In 1976, Ken Stuart, PhD, opened the Issaquah Group for Health and Environmental Research, which was set up to foster the best and brightest researchers who were working to combat trypanosomes and related parasitic diseases. Today, the organization is known as Seattle BioMed, and it employs 15 faculty members and more than 330 workers in all.
Despite its expansion over the past 37 years, current President Alan Aderem, PhD, explains that Seattle BioMed (officially known as Seattle Biomedical Research Institute) has stayed true to its roots. The organization's focus lies in the basic research that leads to better understanding of, and interventions for, tuberculosis, malaria, HIV and parasites such as those causing African sleeping sickness-diseases that, at a fundamental level, remain a mystery.
Aderem was one of three co-founders of the Institute for Systems Biology, also a Research!America member. Aderem believes that systems biology, when integrated with immunology and infectious disease research, can accelerate progress in the development of vaccines, drugs and diagnostics, and he is implementing that approach at Seattle BioMed. There's already one success story.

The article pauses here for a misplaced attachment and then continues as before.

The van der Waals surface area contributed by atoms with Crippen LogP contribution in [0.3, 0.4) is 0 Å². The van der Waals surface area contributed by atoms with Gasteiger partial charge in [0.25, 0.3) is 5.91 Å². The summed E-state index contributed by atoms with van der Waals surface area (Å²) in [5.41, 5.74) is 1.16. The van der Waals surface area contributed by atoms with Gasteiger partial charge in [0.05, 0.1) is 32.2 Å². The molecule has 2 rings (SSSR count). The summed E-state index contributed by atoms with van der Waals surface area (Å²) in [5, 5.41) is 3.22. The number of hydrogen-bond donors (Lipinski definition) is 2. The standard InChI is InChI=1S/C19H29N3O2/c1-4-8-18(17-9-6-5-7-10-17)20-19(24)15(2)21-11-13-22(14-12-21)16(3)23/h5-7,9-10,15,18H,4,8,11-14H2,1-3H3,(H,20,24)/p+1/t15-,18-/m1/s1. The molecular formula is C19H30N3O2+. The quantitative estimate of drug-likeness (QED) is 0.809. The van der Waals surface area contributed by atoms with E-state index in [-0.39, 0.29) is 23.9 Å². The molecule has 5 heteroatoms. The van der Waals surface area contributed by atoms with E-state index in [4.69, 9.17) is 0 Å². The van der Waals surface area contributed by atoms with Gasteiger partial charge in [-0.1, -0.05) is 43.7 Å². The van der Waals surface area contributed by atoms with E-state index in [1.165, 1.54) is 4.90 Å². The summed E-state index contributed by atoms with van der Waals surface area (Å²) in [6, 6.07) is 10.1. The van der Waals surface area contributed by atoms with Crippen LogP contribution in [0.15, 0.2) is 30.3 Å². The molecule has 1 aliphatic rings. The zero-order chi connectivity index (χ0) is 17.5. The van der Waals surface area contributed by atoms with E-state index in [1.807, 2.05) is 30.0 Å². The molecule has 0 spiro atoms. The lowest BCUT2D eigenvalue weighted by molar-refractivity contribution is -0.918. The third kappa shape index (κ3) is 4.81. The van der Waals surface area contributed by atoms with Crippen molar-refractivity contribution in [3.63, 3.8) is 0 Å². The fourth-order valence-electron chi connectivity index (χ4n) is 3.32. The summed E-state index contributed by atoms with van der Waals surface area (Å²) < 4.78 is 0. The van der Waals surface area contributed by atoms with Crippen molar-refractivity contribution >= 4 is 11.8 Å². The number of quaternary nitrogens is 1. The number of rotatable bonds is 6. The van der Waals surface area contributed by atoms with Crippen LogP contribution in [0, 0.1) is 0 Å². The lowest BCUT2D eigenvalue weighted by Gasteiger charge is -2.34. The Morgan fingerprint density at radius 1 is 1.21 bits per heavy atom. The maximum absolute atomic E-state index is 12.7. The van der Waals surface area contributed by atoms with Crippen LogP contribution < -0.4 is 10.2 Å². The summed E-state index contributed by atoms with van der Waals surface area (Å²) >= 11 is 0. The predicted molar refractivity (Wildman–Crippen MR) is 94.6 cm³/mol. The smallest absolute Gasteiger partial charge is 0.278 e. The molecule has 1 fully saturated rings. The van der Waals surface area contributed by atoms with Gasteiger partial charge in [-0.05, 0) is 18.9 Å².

"We have a program in South Africa with 6,000 adolescents all latently infected with TB. We took blood from them every six months over the course of two years. In that time, a small number of them became ill with active TB," Aderem explained. "By comparing the networks within the wide-circulating white blood cells, we were able to come up with a predictive network that allows us to tell very early on whether or not a kid with a latent infection is likely to get sick."
Aderem said that combating public health threats such as TB is critically important to the U.S.
"Totally drug resistant TB is a very real danger. This is especially true because TB is so easy to spread worldwide," Aderem said. "We need to make lawmakers aware of this issue because it's a major public health threat-not only in resource-poor countries, but also in the United States. Despite the fact that the bacterium that causes tuberculosis was discovered 130 years ago, we still don't have an effective vaccine against it. We need to understand the basic mechanisms by which the bacterium subverts the immune system. Continued investment in scientific research is critical, and the advocacy and public polling carried out by Research!America helps bring these issues to lawmakers' attention for the collective of medical research institutes that includes Seattle BioMed."
Learn more at www.seattlebiomed.org.